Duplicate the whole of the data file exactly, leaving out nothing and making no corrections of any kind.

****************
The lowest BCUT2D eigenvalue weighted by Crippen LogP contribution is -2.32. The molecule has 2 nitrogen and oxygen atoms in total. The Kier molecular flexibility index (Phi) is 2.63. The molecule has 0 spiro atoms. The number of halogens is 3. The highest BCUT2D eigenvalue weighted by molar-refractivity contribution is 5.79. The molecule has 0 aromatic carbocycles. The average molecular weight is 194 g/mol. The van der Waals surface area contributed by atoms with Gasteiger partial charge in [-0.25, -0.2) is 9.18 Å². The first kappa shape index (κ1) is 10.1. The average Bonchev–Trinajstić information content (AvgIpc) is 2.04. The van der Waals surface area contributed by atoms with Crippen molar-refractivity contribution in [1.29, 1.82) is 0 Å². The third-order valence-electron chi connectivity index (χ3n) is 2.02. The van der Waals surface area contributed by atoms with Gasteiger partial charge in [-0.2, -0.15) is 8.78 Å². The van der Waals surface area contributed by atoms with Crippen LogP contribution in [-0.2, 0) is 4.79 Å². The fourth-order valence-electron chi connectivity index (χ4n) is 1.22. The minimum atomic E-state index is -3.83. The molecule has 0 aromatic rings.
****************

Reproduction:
The lowest BCUT2D eigenvalue weighted by Crippen LogP contribution is -2.32. The molecule has 2 nitrogen and oxygen atoms in total. The Kier molecular flexibility index (Phi) is 2.63. The molecule has 0 spiro atoms. The number of halogens is 3. The highest BCUT2D eigenvalue weighted by molar-refractivity contribution is 5.79. The molecule has 0 aromatic carbocycles. The average molecular weight is 194 g/mol. The van der Waals surface area contributed by atoms with Gasteiger partial charge in [-0.25, -0.2) is 9.18 Å². The first kappa shape index (κ1) is 10.1. The average Bonchev–Trinajstić information content (AvgIpc) is 2.04. The van der Waals surface area contributed by atoms with Crippen molar-refractivity contribution in [1.29, 1.82) is 0 Å². The third-order valence-electron chi connectivity index (χ3n) is 2.02. The van der Waals surface area contributed by atoms with Gasteiger partial charge in [-0.2, -0.15) is 8.78 Å². The van der Waals surface area contributed by atoms with Crippen LogP contribution in [-0.2, 0) is 4.79 Å². The fourth-order valence-electron chi connectivity index (χ4n) is 1.22. The minimum atomic E-state index is -3.83. The molecule has 0 aromatic rings.